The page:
Please use this identifier to cite or link to this item: https://doi.org/10.1016/S0277-9536(99)00397-4
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dc.titleWork stress among six professional groups: The Singapore experience
dc.contributor.authorChan, K.B.
dc.contributor.authorKo, Y.C.
dc.contributor.authorLai, G.
dc.contributor.authorBoey, K.W.
dc.date.accessioned2011-04-12T06:21:42Z
dc.date.available2011-04-12T06:21:42Z
dc.date.issued2000
dc.identifier.citationChan, K.B., Ko, Y.C., Lai, G., Boey, K.W. (2000). Work stress among six professional groups: The Singapore experience. Social Science and Medicine 50 (10) : 1415-1432. ScholarBank@NUS Repository. https://doi.org/10.1016/S0277-9536(99)00397-4
dc.identifier.issn02779536
dc.identifier.urihttp://scholarbank.nus.edu.sg/handle/10635/21287
dc.description.abstractRecent developments in stress research have called for attention to how social structures influence the stress and coping processes. This paper examines the experience of work stress among professionals in Singapore and argues that workers' experiences in the workplace are influenced not only by individual personality and job nature, but also by structural forces shaping the profession, the social organization of work institutions and the development of the economy. Data were collected from a survey of professionals in Singapore conducted in 1989-1990. The sample consisted of 2570 men and women from six different professions and para-professions, namely general practitioners, lawyers, engineers, teachers, nurses and life insurance personnel. Results showed that performance pressure and work-family conflicts were perceived to be the most stressful aspects of work. These two stressors also significantly contributed to the experience of overall work stress. Further, stress arising from work-family conflicts, performance pressure and poor job prospects was negatively associated with the level of work satisfaction. These findings were discussed in the contexts of increasing professionalization and de-professionalization and the growing emphases on productivity and efficiency in a quickly developing economy. (C) 2000 Elsevier Science Ltd.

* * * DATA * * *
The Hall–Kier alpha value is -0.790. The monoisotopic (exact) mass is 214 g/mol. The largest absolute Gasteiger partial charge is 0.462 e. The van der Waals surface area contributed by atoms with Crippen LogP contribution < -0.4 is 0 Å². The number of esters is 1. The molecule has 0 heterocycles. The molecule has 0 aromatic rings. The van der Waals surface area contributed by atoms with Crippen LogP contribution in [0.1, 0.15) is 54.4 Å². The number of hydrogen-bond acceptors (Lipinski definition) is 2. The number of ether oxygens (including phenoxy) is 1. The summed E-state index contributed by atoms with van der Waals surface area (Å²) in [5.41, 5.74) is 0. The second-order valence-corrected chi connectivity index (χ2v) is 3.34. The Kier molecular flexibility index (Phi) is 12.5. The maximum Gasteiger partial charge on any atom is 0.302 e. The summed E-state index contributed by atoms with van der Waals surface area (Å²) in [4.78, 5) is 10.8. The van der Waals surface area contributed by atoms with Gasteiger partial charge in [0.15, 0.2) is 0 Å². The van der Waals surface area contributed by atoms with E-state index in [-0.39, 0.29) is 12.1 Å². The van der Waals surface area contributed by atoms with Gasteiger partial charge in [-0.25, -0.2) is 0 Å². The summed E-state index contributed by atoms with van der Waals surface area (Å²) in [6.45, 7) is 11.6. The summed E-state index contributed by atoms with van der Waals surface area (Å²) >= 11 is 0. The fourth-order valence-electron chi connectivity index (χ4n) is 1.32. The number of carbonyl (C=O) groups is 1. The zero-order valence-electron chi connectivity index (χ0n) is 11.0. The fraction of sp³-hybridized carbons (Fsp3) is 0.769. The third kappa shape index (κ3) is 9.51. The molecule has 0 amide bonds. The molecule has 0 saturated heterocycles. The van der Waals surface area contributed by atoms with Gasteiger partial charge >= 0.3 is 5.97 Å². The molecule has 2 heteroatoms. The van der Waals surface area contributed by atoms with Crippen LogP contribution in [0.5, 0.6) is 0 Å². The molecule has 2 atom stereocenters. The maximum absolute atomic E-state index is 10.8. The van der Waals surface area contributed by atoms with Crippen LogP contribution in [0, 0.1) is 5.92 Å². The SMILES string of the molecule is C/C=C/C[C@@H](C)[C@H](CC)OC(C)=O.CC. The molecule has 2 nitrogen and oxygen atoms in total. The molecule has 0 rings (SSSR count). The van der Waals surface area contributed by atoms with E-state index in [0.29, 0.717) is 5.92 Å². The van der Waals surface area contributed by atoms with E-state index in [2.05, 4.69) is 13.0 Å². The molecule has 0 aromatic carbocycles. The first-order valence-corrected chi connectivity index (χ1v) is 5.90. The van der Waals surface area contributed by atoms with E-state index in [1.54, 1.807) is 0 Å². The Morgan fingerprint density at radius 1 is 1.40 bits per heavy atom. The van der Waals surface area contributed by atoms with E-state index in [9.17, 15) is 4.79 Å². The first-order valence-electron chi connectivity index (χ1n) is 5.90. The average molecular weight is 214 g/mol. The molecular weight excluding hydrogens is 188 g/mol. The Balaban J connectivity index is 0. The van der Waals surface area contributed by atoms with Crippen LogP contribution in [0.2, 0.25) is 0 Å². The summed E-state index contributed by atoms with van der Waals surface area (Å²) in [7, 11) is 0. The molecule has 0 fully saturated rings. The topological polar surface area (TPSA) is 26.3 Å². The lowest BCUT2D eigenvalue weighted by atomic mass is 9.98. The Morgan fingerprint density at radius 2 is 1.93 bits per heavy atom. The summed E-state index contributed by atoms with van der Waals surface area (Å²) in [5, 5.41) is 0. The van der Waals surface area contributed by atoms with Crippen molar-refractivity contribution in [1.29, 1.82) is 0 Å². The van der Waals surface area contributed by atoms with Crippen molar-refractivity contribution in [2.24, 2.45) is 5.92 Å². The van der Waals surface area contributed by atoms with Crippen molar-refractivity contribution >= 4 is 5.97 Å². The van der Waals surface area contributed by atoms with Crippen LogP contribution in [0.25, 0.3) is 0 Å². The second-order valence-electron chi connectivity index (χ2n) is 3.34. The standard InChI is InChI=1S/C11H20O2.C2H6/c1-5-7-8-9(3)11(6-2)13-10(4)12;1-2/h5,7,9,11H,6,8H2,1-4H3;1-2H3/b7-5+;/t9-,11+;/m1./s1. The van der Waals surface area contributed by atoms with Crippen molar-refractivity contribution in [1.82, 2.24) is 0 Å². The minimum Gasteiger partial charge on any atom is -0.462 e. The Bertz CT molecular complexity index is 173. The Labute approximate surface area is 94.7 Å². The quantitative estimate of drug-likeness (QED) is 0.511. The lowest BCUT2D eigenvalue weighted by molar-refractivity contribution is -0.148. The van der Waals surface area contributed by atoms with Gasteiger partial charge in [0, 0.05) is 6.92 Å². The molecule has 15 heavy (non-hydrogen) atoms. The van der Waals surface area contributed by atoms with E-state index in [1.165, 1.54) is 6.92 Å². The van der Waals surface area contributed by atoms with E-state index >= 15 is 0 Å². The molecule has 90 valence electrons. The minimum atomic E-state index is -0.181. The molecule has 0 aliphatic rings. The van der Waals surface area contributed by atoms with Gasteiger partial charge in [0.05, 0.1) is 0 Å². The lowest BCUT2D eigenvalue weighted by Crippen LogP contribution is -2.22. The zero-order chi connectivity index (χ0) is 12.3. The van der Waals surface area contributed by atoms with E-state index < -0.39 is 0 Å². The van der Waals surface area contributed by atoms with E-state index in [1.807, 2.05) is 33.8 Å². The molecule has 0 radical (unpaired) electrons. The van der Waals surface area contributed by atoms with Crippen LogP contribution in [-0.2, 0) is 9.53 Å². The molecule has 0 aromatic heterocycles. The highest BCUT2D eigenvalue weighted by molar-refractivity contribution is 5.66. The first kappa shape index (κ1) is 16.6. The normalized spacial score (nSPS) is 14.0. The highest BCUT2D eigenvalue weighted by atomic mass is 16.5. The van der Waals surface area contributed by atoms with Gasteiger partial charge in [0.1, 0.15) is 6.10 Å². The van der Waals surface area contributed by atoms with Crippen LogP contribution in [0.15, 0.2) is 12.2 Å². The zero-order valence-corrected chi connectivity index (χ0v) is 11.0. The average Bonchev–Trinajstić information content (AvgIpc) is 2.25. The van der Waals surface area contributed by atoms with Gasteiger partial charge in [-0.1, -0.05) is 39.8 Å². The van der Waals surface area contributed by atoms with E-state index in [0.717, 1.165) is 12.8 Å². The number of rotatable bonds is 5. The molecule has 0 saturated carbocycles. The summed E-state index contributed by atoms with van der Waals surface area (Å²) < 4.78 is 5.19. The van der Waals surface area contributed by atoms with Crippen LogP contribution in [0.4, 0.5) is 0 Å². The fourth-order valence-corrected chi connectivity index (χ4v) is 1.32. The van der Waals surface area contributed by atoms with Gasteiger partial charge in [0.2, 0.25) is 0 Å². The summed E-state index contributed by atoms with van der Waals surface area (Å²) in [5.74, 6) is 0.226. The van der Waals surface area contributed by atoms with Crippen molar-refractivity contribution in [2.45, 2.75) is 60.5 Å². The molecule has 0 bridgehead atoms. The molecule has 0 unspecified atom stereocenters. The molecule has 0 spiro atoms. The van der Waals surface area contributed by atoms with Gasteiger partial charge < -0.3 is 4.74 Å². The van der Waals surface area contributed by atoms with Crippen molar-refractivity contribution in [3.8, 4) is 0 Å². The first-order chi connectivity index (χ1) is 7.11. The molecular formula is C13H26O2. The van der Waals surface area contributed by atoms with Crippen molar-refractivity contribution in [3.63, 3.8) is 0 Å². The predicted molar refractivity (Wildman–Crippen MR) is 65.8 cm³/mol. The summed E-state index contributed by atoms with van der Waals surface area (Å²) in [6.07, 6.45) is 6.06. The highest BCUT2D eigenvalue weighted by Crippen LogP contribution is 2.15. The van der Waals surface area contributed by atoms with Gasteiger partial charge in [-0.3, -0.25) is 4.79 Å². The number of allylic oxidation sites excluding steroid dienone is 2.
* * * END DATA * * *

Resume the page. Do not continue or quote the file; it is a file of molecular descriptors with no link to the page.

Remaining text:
dc.description.urihttp://libproxy1.nus.edu.sg/login?url=http://dx.doi.org/10.1016/S0277-9536(99)00397-4
dc.sourceScopus
dc.subjectProfessionals
dc.subjectSingapore
dc.subjectWork stress
dc.typeArticle
dc.contributor.departmentSOCIOLOGY
dc.description.doi10.1016/S0277-9536(99)00397-4
dc.description.sourcetitleSocial Science and Medicine
dc.description.volume50
dc.description.issue10
dc.description.page1415-1432
dc.description.codenSSMDE
dc.identifier.isiut000085796100006
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